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Publication numberUS2738427 A
Publication typeGrant
Publication dateMar 13, 1956
Filing dateMay 6, 1953
Priority dateMay 6, 1953
Publication numberUS 2738427 A, US 2738427A, US-A-2738427, US2738427 A, US2738427A
InventorsWagnon William N
Original AssigneeWagnon William N
Export CitationBiBTeX, EndNote, RefMan
External Links: USPTO, USPTO Assignment, Espacenet
Water purifier
US 2738427 A
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Description  (OCR text may contain errors)

March 13, 1956 w. N. WAGNON WATER PURIFIER Filed May 6, 1953 ATTORNEY United States Patent 2,738,427 WATER PURIFIER William N. Wagnon, Odessa, Tex. Application May 6, 1953, Serial No. 353,340 3 Claims. (or. 250-43 This invention relates to a water purifier in which the bacteria content of the water is reduced by an ultraviolet ray treatment.

It is an object of this invention to provide a water purifier of the above type which is'capable of effectively treating a large volume of water at a relatively small cost.

It is a more specific object of this invention to provide a water purifier capable of very efiicient utilization of the ultra-violet rays emitted so as to increase the volume of water that may be handled by the apparatus in a given length of time.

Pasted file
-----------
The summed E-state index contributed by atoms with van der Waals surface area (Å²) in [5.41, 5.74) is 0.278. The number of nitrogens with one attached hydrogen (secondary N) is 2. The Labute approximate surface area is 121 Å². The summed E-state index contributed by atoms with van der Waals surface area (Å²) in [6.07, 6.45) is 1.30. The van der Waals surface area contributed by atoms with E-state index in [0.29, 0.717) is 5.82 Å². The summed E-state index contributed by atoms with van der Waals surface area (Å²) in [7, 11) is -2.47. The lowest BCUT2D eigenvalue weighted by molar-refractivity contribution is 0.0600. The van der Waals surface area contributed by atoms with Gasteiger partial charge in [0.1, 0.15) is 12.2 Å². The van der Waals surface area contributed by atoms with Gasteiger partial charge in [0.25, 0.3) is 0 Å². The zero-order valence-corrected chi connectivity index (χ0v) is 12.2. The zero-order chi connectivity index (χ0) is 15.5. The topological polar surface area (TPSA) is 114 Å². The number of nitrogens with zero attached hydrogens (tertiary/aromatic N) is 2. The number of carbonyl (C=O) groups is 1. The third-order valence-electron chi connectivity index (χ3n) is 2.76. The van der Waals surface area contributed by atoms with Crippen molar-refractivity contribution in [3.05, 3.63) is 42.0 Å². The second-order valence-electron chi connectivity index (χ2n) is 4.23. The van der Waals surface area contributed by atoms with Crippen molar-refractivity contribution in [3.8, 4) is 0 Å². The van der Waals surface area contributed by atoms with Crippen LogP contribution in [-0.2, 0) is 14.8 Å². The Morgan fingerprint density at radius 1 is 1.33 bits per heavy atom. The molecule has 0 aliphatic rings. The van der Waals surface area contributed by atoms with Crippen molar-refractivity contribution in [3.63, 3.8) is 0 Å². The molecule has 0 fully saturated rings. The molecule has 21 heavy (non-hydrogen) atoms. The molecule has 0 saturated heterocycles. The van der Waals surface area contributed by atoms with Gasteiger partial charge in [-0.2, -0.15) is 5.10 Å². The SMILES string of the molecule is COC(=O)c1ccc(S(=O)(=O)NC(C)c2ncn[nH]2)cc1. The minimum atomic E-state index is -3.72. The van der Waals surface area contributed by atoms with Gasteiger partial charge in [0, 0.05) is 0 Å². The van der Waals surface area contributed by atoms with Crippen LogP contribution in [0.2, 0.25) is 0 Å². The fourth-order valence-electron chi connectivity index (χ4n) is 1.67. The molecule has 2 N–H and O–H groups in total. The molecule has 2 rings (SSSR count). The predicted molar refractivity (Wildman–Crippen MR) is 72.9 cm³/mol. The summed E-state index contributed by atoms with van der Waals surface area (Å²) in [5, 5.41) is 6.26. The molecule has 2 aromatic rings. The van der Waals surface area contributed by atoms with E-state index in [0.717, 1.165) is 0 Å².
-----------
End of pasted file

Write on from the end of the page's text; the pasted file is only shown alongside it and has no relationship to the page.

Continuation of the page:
It is a further object of this invention to provide novel fluid handling structure having means for permitting limited access to a fluid conduit for cleaning purposes.

The above and other objects are attained by the apparatus of this invention, one practical embodiment of which comprises a cylindrical casing having a highly reflective inner surface, an ultra-violet ray tube along the axis of the casing, and a water conduit having a plurality of transparent portions extending parallel to the tube. The conduit is provided with one or more plugs which may be removed from time to time to permit the removal of sediment from the interior of the transparent portions of the conduit.

Other objects and advantages of the apparatus of this invention will become apparent as the detailed description thereof proceeds in connection with the accompanying drawings, in which: 7

Fig. 1 is a perspective view of a water purifier according to this invention;

Fig. 2 is a vertical sectional view taken along line 22 in Fig. 1;

Fig. 3 is a perspective view of one type of elbow which may be used in the apparatus of this invention; and

Fig. 4 is a perspective view of another type of elbow which may be used in the apparatus of this invention.